How indie studios are pushing accessible game design

1 year ago

The creation of No Fail Mode did not detract from the central mechanics Tunic: study. Players are actively encouraged to seek out the unknown and regularly return to visited areas with new items. Finding alternative paths and finding every nook and cranny of the zone is what makes Tunic so tempting to play. Despite the success of No Fail Mode, this feature still needed fine tuning and proved that availability is an ongoing process that doesn’t stop when a game is released.

“We created Discord a few months before launch so members of the press could collaborate on puzzles before launch,” says Shouldice. “One reviewer received recognition by defeating the final boss in No Fail Mode. It didn’t take long for them to realize that they missed most of the game – you have to fail this fight to unlock the next act of the game. As a result, we’ve added a special case where even if you’re using the “No Crash” mode, you can still die in this fight. Our explanation was that if someone turned this option on because they preferred the more arcane aspects of the game, it didn’t make sense to penalize them and block some of them. Tunic more intriguing late-game mysteries.”

Player feedback is critical to the development of accessibility and inclusive design practices. Without input from real users, developers can struggle to tweak settings or even miss bugs and bugs, such as No Fail Mode, which severely blocks story progression in Tunic. Behind Koromonmonster tamer with puzzle sequences similar to titles such as golden sun, public tests were needed, especially when creating affordable options. TRAGsoft CEOs Marcel van der Made and Jochem Pauwels discuss the importance of direct involvement of people with disabilities in game development despite the size of the development team.

“Being a small team working on a huge game, we first focused on getting people to try it out as a demo,” they say. “We decided that player feedback would be very valuable and effective in finding out in which cases people might have problems using our mechanics. We have never regretted this decision because it allowed us to find many more accessibility issues than we could solve on our own.”

The results of this decision are evident in Koromonsettings and design. Regardless of your preferred platform, players can enable flicker-reducing features and color-blind modes to make their gaming experience more accessible. But beyond simply learning what people with disabilities need, testing provides developers with several opportunities to refine potentially difficult choices.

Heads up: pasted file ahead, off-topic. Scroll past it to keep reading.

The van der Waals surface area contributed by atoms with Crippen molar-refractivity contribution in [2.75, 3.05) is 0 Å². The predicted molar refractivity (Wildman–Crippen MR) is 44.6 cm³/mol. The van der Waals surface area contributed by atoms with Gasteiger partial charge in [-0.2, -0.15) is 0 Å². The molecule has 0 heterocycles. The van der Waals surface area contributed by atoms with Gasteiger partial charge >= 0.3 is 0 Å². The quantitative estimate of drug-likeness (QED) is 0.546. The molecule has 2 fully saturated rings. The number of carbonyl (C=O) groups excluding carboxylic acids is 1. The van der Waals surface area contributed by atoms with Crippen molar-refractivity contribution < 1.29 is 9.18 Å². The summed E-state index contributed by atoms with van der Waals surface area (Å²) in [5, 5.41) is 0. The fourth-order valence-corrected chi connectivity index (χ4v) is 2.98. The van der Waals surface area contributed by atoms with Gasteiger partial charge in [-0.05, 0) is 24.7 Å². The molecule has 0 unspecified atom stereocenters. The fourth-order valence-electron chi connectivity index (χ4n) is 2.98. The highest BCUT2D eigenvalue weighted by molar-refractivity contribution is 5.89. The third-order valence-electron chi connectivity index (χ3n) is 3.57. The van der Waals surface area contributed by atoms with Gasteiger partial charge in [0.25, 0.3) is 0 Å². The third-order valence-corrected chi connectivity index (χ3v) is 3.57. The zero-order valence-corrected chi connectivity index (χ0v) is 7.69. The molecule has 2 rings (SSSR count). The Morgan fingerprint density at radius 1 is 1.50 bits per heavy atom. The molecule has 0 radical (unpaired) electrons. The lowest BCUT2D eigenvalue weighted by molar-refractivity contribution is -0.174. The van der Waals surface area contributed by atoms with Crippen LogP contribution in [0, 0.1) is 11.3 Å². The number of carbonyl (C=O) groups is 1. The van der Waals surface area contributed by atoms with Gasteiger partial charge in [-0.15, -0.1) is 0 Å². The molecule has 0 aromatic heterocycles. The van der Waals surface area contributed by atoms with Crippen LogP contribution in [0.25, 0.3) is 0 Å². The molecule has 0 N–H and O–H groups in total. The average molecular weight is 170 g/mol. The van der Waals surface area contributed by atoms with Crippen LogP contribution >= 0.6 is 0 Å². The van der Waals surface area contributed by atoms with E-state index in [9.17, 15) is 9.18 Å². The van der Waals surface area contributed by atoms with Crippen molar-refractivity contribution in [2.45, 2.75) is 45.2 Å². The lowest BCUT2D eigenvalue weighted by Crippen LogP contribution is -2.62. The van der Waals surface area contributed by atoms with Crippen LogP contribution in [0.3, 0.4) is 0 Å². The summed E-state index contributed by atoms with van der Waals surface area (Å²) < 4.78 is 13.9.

“The hardest part for us was not to force the player to use any particular control scheme,” Van der Made and Powels say. “We wanted our game to be playable with a touch screen, keyboard, mouse, controller, or a combination of both. Thus, players always have an alternative way to play if they have difficulty with a certain type of control. The reason this is so difficult is because all menus need to be comfortable and work freely with any of the control methods. We had a lot of iteration and brainstorming on each screen to make them perfect.”

Even at large independent studios like Rebellion Developments Limited, understanding the importance of accessible design is an ongoing process. Senior Accessibility Designer Kari Watterton explains the need for guidance and community feedback. While they are important to studios across the industry, they are also important to teams developing games in their own engine.

“In terms of tools, we have our own engine in Rebellion, so we need to build all of our tools from scratch,” Watterton says. “When I joined, we were able to use some of the things that were readily available, like our colorblind settings. We already had options open for these colors and it took minimal coding to create a few presets. More specialized areas such as controller remapping or narration have to be created from scratch by our in-house development team. These tools and resources grow with us. The team tells me where they need support to fill gaps in their knowledge and when we are planning future features with the engine team. We’re trying to implement accessibility features with the idea that they can be ported to new games so that we have access to what we’ve done before.”

Without official resources or disabled users guiding teams, independent studios can feel overwhelmed when asked to make their games available. The job of creating options to allow as many people as possible to play can seem daunting when you consider the fact that there are many people with disabilities combined with the unique nature of the experience for the disabled. However, as Watterton and others state, the available features and design techniques create entirely new experiences for people with disabilities, and the goal of each is to allow as many people as possible to play.

“Accessibility can be intimidating, especially if you’re a non-disabled developer,” Watterton says. “When I first started, I was scared because I was worried about developing a feature that didn’t help people. Through user testing, I found that I did just that. It wasn’t scary or embarrassing. It was an opportunity to learn.”

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